Whisky Lady – July 2016

Everyday Asia

July was honestly just a lot of fun. Just as June was full of travels, July was very much Mumbai focused.

Glenkinchie, Clynelish, Jura, Cardhu, Ardbeg

Our original club and Bombay Malt & Cigar club took a break, however no mere monsoon could hold back our intrepid Whisky Ladies who tackled 5 whisky regions with:

Togouchi, Nikka, Yoichi, Kavalan

A long pending invite lead to a lovely evening sampling Far East whiskies with:

  • Togouchi Kiwami 40% – A most sake-like whisky! Grain from Canada and malt from Scotland, matured and blended in…

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Wimp vs Connoisseur – Whisky strengths

Recently I was part of a short clip for a travel and leisure program. During our whisky sampling, the topic of whisky strength was raised.

Now, for a Scotch whisky to be considered a whisky, it requires a minimum alcohol strength of 40%.

I was reminded of an amusing exchange over a set of whiskies all at 40%:

“For some time now I’ve found that anything that’s around the low 40s%…. I’m like…” 
“You pansy?”
“You wimpy excuse of a whisky?”
“Well yes…” 
“You why don’t you get some balls and up the strength??”
“Err… yes actually. At least 46%.”

Today when you look at whisky bottles, you will see a range of strengths from the 40% minimum, to many at 43%, to quite a few at 46% and then varying strengths leading up to powerful ones even higher than 60%!

Whisky strength? 46%

Whisky strength? 46%

I will admit to a personal preference for cask strength whiskies as it enables me to calibrate through trial and error to discover as the optimal balance between alcohol and water for my palate.

However there is something to be said for the ‘experts’ making this call.

Hence I quite appreciate when distilleries up their strength beyond 43% to find the ‘optimal’ level for that particular expression.

It has even been said that the default ‘connoisseur’ level is 46%. Two reasons:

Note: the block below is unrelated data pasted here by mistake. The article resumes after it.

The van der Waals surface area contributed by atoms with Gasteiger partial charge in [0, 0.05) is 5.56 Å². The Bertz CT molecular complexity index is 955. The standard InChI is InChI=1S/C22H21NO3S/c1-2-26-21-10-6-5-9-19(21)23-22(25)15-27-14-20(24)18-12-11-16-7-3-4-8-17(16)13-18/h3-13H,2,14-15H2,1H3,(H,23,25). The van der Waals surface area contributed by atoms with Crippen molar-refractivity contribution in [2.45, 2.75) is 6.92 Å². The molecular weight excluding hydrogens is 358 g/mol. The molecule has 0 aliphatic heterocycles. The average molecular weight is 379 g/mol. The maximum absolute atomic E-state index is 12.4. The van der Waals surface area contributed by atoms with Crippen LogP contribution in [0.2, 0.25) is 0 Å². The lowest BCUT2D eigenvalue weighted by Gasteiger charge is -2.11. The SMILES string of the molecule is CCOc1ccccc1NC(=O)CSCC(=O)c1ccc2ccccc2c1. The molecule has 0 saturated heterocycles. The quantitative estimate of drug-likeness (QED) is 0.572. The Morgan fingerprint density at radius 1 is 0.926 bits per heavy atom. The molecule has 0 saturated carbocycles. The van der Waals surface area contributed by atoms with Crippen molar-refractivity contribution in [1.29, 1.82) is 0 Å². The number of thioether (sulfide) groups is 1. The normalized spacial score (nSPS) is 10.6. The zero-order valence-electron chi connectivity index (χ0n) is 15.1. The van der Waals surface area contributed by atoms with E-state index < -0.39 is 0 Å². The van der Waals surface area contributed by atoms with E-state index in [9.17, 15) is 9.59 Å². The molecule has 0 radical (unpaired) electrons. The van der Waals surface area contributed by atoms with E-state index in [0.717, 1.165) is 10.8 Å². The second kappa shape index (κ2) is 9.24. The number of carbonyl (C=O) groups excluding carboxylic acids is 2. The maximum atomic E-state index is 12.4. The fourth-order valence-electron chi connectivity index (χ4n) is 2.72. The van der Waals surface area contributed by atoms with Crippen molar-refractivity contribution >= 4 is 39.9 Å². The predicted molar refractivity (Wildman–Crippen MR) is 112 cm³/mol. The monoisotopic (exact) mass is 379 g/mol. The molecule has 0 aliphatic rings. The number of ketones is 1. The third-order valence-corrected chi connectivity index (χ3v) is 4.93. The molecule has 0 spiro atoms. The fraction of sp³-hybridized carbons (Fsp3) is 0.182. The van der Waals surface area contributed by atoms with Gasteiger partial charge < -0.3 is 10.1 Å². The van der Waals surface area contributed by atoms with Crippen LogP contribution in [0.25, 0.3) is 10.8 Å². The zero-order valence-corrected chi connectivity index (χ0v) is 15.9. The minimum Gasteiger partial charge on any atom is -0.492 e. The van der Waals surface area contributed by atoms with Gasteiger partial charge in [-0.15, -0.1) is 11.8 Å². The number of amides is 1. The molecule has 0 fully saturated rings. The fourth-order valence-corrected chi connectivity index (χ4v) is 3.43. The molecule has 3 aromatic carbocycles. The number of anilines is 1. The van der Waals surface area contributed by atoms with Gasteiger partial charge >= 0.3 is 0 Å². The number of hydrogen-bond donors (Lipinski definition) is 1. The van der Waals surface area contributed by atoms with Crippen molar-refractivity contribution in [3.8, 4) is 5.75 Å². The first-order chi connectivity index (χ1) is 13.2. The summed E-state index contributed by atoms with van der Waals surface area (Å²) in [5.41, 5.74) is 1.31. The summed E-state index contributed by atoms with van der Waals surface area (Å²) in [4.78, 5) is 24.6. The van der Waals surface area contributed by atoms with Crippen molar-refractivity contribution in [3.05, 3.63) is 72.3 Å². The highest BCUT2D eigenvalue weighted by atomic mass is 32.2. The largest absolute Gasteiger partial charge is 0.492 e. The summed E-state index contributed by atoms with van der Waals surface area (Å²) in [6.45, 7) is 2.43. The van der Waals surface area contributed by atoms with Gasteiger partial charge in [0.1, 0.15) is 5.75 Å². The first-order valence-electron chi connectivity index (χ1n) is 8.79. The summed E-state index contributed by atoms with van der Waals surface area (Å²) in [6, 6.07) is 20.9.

• For many, this is an ideal strength where one can comfortably have it neat yet also ‘open’ the whisky with a few drops of water
  • Typically at 46% and above, there is also no need to chill filter to keep the whisky from looking ‘cloudy’

It is no surprise then that many independent bottlers start at 46% and many distillers too are opting to bottling at 46%… Think Arran’s 12 year, Kilchoman’s Machir Bay and Glendronach’s 15 year.

Would you agree?

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BenRiach 15 year (1999/2015) Cask #44016, 55.1%

So… what was the whisky recommended at Toad in the Hole pub’s Whisky Bar? A limited release BenRiach sold only in Manitoba at our provincial liquor mart.

Yup… you read that correctly. The independent whisky makers over at the BenRiach distillery decided Manitobans deserved their very own cask #44016.

BenRiach 1999

BenRiach 15 year (1999/2015) 55.1%

Cask no 44016, bottle 163 of 208

  • Nose – Warm cinnamon, pears, butter pecan, soft rum, apple crisp… think warm butterscotch
  • Palate – Very approachable – a little nutty, vanilla and cream “I’m in my happy place now”… imagine that butterscotch now generously poured over a high quality rich high-fat vanilla ice cream
  • Finish – Quite pleasant with light dancing nutty spice

The only problem? It was gone too quickly!

On the bottle, it was described as:

Green apple skins and pears complemented by a lively barley character, all warmed by a gentle spice finish with overtones of almond and vanilla. 

Here is what the Manitoba Liquor Mart has to say:

EXCLUSIVE to Manitoba Liquor Mart! This specially selected product has been resting in a first-fill Bourbon cask in the famed Scottish Speyside region from 1999 until its bottling in April, 2015. On the nose a sweet floral oak note explodes to heather-honey, lemon, apples and poached pears, all of which is surrounded by the richness of dark vanilla pod, toasted coconut and notes of crème brûlée. On the palate, green apple skins and pears are complemented by a lively barley character, all warmed by a gentle spice finish with overtones of almond and vanilla.